Yet Sinegal might be better known as a man of the people at Costco. His name tag plainly says “Jim,” he answers his own phone, and his plain office at the company headquarters doesn’t even have walls. While other CEO’s are spending tens of thousands of dollars just decorating their offices, Sinegal’s pays himself a yearly salary of $350,00. Most CEOs of large company are paid in the millions. His simple contract is only a page long, and even includes a section that outlines how he can be terminated for not doing his work.
So how did he come up with that number? He figured he shouldn’t be paid more than 12 people working on the floor.
His employee turnover rate is the lowest in the retail industry, over five times less than rival Wal-Mart. In an age where CEOs are paid in the millions and would never be seen in the “trenches,” Jim Sinegal is an anomaly. And his workers love him for it.
5. How Starbucks’ CEO Handled Company Tragedy
Starbucks is known for its exceptional treatment of employees, offering things like insurance to even part-time workers. When tragedy struck the company, it’s no surprise that their CEO was able to comfort a hurting store and community.
In 1997 three employees were killed in a bumbled robbery of one of their Washington D.C. stores. Instead of issuing a press release or calling legal counsel, CEO Howard Schultz flew straight to D.C. and spent the entire week with the employees and their families in the area. Schultz’s compassion and incredible leadership helped heal those closest to the tragedy.
6. IBM Encourages Blogging
At a time when the idea of “business blogging” was brand new (and usually feared), IBM encouraged their 320,000 employees to start company blogs. IBM leadership drafted a corporate blogging policy that encouraged employees to be themselves, speak in first person, and respect their coworkers.
The result? A marketing bonanza for IBM. Their company blogs are some of the most trusted technology blogs and generate tons of pageviews and links back to IBM. Instead of fearing the new technology, IBM embraced it, making their customers and employees very happy.
7. How Nelson Mandela’s Father Made Tribal Decisions
Nelson Mandela is easily the most recognizable name in the Mandela family. Few people know of Mandela’s adoptive father, Chief Jongintaba. Mandela credits Chief Jongintaba as a major source of leadership learning, and Mandela learned how to make important decisions based on how his father interacted with his tribe.
Chief Jongintaba was a tribal king, and would frequently hold meetings of the court. Men from all walks of life would gather in a circle and express their opinion. The Chief waited until every everyone had spoken before he would enter the conversation.
Mandela would later use his father’s technique, gathering leaders at his kitchen table or in his driveway and holding discussions. Mandela would always listen first, and speak last.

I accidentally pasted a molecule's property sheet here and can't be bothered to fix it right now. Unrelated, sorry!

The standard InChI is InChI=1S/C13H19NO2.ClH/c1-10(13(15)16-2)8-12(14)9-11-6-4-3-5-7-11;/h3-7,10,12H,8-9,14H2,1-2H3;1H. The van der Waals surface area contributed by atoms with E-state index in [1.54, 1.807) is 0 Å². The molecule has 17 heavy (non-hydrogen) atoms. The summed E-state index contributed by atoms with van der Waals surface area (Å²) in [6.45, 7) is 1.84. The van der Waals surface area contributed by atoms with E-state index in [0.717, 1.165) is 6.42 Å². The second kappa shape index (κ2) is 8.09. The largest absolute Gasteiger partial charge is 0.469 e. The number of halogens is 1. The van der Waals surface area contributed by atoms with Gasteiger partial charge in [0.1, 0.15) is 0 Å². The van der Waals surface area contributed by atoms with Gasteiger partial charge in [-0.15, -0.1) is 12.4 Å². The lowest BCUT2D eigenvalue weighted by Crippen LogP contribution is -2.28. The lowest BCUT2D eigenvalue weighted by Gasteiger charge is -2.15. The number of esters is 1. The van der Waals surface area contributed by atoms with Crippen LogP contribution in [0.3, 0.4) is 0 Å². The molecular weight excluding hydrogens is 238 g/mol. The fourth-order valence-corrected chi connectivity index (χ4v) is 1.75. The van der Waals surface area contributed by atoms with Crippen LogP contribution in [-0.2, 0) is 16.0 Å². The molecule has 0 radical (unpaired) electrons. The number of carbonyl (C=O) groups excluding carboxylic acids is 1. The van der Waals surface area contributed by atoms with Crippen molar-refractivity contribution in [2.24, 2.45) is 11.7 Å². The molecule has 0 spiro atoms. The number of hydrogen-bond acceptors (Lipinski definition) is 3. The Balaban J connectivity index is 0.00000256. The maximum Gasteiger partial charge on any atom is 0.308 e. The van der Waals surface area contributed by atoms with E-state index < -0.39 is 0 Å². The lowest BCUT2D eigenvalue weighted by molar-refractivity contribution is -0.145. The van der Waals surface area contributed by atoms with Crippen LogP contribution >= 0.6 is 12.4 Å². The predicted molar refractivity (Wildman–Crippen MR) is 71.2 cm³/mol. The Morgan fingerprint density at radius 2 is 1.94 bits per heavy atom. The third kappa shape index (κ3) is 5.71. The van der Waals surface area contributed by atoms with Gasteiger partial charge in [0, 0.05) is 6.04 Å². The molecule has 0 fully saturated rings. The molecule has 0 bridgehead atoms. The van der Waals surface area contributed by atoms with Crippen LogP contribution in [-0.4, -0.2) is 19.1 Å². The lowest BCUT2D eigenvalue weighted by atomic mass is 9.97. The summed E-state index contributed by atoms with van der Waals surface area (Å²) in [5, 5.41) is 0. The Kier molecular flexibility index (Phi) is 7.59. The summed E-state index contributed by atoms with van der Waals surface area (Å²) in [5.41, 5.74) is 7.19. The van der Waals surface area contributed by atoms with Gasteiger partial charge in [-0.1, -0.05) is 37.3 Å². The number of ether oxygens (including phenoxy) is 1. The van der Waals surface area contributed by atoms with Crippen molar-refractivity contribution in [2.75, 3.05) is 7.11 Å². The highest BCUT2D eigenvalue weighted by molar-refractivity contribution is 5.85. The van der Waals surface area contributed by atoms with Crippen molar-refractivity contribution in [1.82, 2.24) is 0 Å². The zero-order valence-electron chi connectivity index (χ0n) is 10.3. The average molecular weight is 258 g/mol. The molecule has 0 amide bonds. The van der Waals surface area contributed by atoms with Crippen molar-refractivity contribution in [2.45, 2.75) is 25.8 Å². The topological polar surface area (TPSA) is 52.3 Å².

8. TDIndustries Avoids Bankruptcy by Trusting Employees
TDIndustries is employee-owned and consistently on Forbes’ Best Companies to Work For list. But the company almost didn’t make it through the late 1980’s without savvy leadership.
Many Texas banks were failing in the late 1980’s, and TDIndustries was hurting greatly by the lack of funds needed to do large construction jobs. The company leadership informed their employees that instead of filing for bankruptcy, they were going to pay out the Defined Retirement Plan to its employees, and asked employees to use that money to reinvest into the company.
Because of the company’s transparency and trust in their employees, the employees responded by giving back 30% more than what the company asked for. The money helped stabilize the company, and they weathered the rough financial spell.
9. Sun’s CEO Fights for Internet Transparency
Jonathan Schwartz recently resigned his post at Sun with a Haiku tweet. While he was at Sun though, he was a major proponent of more transparency from CEOs. Schwartz was one of the first Fortune 500 CEOs to start a blog and opened up large companies to an excellent example of corporate blogging.
One of Schwartz’s biggest moves as CEO was hosting a public debate on openness for companies on the Internet. Schwartz and SEC chairman Christopher Cox had an open debate on their blogs about the Regulation Fair Disclosure not including the Internet (or blogs like Schwartz’s). By fighting for more openness from the SEC, Schwartz gave other customers and companies reason to trust his leadership.
10. Toro Adds Empathy to a Lawsuit Policy
Toro was going through major financial troubles in the late 1980’s, and after a series of firings placed Ken Melrose as the CEO. Melrose was able to cut serious costs on lawsuits against the company by making a slight change: he added empathy.
Toro manufactures commercial lawn and golf course management equipment, and because of the machinery experiences many lawsuits. The company yearly sees around 100 serious injuries on average. Toro started sending a company representative to meet with the injured person and their family to see what went wrong, express the company’s sympathy and try to attend to any needs the injured family might have.
Before they instituted the change, around half of the injuries resulted in a lawsuit. After the change, that number dropped to only a single lawsuit since 1991.